As the years progress, it seems like everything always gets more expensive. It’s certainly the case when you compare today’s prices against those in decades past. But the truth is, Americans have a lot more buying power than they used to. Plus, many things like gasoline, houses, and even commodities tend to vary a lot from month to month and year to year.
Is that the case with homeowners insurance as well? The answer depends on which state you call home.
Let’s look at a couple of different studies. One was conducted by Perr&Knight and measured the change in insurance premiums for homeowners, renters, and condominium coverage between 2012 and 2013. The Perr&Knight research indicates that on a national basis, homeowners insurance rose by 5.1%. Renters and condo insurance also rose year-over-year, but at a much smaller rate – 2.6% and 2.9%, respectively. All three measures fell near the low end of the average annual rate hikes in their respective categories.
While domicile insurance appears to be rising across the country, the view changes when you look at a state-by-state basis. For instance, North Carolina’s insurance rates jumped drastically from 2012 to 2013, with homeowners insurance rising by 10.1% and both condo and renters insurance surging by a whopping 18.7%. In addition, four other states saw double-digit percentage increases in homeowners premiums: Oklahoma (12.1%), Florida (11%), Kentucky (10.9%), and Kansas (10.3%).
In contrast, two states saw their residential insurance rates go down over that period, with Hawaii’s average homeowners insurance premiums slipped .7%. But another state saw rates drop across the board: California. The Golden State’s homeowners policy rates plunged 3.4%, renters rates fell 1.8%, and condominium rates slid 1.4% last year.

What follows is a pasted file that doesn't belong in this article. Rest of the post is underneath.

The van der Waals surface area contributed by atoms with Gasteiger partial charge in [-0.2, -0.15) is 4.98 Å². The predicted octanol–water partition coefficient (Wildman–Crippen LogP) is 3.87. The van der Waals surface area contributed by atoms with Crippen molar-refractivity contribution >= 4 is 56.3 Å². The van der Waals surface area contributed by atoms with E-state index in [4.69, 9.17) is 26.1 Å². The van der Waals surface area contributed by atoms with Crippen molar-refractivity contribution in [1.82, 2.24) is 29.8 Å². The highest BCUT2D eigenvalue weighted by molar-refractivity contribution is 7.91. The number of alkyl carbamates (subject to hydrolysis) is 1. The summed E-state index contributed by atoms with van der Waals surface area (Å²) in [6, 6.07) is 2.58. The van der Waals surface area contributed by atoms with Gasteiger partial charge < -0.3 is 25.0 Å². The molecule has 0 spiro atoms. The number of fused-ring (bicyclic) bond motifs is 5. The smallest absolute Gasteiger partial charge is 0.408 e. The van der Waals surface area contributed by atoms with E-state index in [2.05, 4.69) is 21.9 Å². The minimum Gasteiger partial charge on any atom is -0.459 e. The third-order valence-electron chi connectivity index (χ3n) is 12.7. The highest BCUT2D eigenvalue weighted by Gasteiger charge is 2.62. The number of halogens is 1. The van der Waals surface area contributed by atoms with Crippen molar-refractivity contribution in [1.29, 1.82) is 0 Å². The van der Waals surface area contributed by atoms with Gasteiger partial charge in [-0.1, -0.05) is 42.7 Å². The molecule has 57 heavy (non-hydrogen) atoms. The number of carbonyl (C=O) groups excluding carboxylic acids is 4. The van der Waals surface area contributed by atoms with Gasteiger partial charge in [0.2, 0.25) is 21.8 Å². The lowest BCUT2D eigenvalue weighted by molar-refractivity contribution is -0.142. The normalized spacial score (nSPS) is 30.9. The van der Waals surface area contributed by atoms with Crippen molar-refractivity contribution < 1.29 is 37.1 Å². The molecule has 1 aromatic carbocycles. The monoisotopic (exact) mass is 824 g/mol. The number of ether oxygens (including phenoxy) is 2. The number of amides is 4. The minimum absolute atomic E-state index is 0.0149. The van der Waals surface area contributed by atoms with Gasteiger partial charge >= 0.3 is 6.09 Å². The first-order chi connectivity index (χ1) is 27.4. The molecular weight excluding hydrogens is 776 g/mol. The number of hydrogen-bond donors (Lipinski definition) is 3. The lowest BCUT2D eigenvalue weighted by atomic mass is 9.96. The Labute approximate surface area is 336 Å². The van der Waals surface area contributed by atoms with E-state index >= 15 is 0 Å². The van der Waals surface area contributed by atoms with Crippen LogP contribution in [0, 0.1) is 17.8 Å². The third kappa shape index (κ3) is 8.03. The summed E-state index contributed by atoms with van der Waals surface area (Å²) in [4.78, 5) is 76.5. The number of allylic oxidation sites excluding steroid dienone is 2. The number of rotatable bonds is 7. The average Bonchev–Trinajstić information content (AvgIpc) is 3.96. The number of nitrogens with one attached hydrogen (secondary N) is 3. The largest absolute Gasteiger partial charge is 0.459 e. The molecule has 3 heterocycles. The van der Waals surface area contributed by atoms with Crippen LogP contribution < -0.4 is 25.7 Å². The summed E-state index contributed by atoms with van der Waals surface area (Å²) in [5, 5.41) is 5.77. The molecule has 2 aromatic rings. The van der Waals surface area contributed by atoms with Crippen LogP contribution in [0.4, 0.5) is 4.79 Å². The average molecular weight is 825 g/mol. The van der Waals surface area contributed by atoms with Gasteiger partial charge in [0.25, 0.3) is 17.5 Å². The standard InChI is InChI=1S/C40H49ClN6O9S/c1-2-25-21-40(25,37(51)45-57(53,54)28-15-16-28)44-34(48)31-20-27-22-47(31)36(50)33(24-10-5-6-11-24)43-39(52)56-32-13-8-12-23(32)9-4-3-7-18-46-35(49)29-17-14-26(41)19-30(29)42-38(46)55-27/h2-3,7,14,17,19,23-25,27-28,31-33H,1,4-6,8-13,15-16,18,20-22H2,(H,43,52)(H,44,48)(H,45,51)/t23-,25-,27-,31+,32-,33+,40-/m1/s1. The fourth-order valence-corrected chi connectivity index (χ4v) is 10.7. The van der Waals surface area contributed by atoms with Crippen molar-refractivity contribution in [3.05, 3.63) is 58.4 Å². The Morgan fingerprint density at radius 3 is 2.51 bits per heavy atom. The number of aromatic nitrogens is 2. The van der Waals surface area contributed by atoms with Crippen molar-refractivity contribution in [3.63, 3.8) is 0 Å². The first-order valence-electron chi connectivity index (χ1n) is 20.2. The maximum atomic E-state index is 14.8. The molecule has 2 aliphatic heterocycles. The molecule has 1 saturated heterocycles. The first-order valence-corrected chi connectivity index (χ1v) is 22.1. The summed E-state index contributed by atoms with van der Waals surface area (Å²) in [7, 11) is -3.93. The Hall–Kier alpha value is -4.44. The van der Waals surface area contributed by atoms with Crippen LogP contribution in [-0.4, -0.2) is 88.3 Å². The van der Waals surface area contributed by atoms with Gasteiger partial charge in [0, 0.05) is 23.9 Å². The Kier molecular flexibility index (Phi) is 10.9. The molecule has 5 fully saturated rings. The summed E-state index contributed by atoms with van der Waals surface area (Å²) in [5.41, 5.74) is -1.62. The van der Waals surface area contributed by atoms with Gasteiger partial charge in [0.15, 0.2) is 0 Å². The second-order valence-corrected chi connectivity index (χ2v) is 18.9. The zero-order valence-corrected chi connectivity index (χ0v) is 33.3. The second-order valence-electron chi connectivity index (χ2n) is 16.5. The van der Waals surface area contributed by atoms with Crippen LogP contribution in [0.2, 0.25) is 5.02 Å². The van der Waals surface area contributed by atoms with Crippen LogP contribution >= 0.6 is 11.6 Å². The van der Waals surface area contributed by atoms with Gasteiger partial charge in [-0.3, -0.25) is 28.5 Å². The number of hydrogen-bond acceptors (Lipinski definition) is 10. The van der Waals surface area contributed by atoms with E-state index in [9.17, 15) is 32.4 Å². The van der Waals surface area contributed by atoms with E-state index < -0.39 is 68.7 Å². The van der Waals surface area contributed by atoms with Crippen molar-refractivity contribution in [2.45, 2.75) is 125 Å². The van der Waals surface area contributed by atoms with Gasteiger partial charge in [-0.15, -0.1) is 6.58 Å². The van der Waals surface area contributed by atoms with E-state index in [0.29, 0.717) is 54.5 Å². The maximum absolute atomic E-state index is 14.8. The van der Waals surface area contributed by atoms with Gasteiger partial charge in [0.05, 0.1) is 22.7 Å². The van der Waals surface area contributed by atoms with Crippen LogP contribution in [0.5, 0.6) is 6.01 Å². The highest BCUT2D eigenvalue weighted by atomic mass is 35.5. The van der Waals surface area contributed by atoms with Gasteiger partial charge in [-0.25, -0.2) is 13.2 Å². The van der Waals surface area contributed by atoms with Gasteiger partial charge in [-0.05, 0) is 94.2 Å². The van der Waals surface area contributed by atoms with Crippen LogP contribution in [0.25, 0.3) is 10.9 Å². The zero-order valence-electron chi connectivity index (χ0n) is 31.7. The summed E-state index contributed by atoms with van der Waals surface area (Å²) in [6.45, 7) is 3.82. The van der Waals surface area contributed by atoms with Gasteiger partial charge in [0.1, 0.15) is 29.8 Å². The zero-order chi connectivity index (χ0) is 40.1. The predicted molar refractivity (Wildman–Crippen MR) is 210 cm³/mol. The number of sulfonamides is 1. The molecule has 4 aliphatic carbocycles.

Another study was conducted by HomeInsurance.com, and although its data is more recent, it only chronicles a month-over-month change and does not measure renters or condo insurance. Between January and February of 2014, overall annual homeowners coverage rates slipped just .2%.
But again, the picture is different when you look at particular states. For instance, the five states which revealed the steepest price drops in homeowners insurance were Montana (4.6%), Louisiana (4.4%), New York (4.3%), New Hampshire (3.8%), and New Mexico (2.7%). On the other side of the spectrum, Wisconsin’s homeowners premiums jumped by 4.4% between January and February, which was significantly more than the second-highest rise of 3.4% by Oklahoma. Rounding out the top five in this category were Illinois (2.1%), Alabama (1.7%), and Missouri (1.4%).
It’s Possible To Decrease Your Homeowners Insurance Premium
No matter what state you live in, there are a few ways to reduce how much you pay for homeowners insurance. You can bundle your policy with your auto or life insurance, or you can raise your deductible. Depending on your insurer, you might qualify for discounts if your home has deadbolt locks, smoke detectors, an alarm, or remote monitoring systems.
Another way to minimize your homeowners premium is to contact Auto Insurance Specialists. Not only does AIS help drivers with their car insurance, but they also assist homeowners by finding suitable, affordable policies to help them stay protected against unforeseen calamities. AIS also offers renters and condominium insurance as well. So if you want to lower your homeowners premium without moving to another state, call AIS today at (877) 772-4247 or visit their website at www.AISInsurance.com.
Written by Chris Martin
The information in this article was obtained from various sources. This content is offered for educational purposes only and does not represent contractual agreements, nor is it intended to replace manuals or instructions provided by the manufacturer or the advice of a qualified professional. The definitions, terms and coverage in a given policy may be different than those suggested here and such policy will be governed by the language contained therein. No warranty or appropriateness for a specific purpose is expressed or implied.